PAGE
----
(1968) Tropicoperdix chloropus.
THE GREEN-LEGGED HILL-PARTRIDGE.
Tropicoperdix chloropus Tickell, J. A. S. B., xxiv, p. 415 (1859) (Tenasserim) ; Blanf. & Oates, iv, p. 129.
Vernacular names. None recorded.
Description. Feathers of forehead, lores and supercilia dark brown with white outer webs; the supercilia changing to pale buff with dark edges on the sides of the neck; crown and nape brown, in some tinged olive, in others more rufous; upper parts brown, tinged with rufous, with narrow crescentic black bars, the rump and upper tail-coverts also stippled with black and mottled with buff; tail rufous-brown barred and mottled with black; wing-coverts, scapulars and inner secondaries like the back but with a few paler mottlings and more rufous on the secondaries; primaries brown; axillaries white; under wing-coverts brown and white; a tuft of downy-white feathers on each flank; chin, throat and sides of head white, each feather with a black spot at the tip; neck and sides bright rufous, similarly spotted; breast brown like the back, immaculate next the neck, with wavy black bars on the upper breast changing to ferruginous-red on the lower breast and to pale rufous-white on the abdomen ; flanks brown, mottled, barred and streaked with fulvous and black the black extends on to the lower breast as edgings to the feathers.
Colours of soft parts. Iris brown or red-brown; bill apple-green or grass-green, dusky reel at the base and darker at the tip ; eyelids and orbital skin purple-red; legs dull greenish, greenish-yellow or apple-green.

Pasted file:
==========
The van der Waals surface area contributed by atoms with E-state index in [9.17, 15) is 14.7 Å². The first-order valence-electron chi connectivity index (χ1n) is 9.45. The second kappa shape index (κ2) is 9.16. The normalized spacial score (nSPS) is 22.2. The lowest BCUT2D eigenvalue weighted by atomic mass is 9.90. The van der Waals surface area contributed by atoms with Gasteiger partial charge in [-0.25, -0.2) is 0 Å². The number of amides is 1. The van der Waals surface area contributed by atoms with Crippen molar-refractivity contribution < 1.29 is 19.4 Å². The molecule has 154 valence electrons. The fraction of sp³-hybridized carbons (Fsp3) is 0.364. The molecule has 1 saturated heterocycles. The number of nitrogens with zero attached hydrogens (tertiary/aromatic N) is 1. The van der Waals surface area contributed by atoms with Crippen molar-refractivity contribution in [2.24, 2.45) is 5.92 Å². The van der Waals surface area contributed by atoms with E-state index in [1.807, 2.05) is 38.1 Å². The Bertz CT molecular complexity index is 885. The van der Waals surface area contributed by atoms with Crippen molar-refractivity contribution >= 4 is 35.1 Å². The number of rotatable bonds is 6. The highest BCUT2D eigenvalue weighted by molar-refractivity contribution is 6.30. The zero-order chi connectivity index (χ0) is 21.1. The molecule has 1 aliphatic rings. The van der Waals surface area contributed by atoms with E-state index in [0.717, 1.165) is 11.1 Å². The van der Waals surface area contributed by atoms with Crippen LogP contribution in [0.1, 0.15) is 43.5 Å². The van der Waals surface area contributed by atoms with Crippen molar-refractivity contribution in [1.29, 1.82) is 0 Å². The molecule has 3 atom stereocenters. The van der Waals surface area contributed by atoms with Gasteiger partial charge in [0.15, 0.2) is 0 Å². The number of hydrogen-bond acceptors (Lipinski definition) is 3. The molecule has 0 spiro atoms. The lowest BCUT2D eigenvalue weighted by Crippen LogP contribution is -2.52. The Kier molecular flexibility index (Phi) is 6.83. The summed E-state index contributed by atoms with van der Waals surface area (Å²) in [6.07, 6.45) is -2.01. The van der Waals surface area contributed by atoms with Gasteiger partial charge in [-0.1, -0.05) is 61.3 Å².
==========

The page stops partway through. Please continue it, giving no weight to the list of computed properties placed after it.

Measurements. Wing, 152 to 166 mm., 148 to 158 mm.; tail about 76 mm.; tarsus about 43 to 45 mm.; culmen 18 to 19 mm. " Weight 8 to 10 oz." (Hume).
Distribution. Eastern Pegu and Tenasserim, South to Tavoy. East it extends into Cochin China and Assam through Siam. North it was obtained by Harington and Whitehead at Bhamo, Khamaing and Myitkyna, whilst Nisbet got it as far North as Katha.
Habits. This Partridge frequents both dense evergreen-jungle, in which Oates always found them, and thin deciduous and dry forests. Tickell says that it avoids mountains and hills and prefers low hills and undulating land but Harington, Whitehead and others found them in the thickest evergreen-forests at considerable elevations up to 5,000 feet. The note has not been described but otherwise their habits are much like those of the genus Arborophila.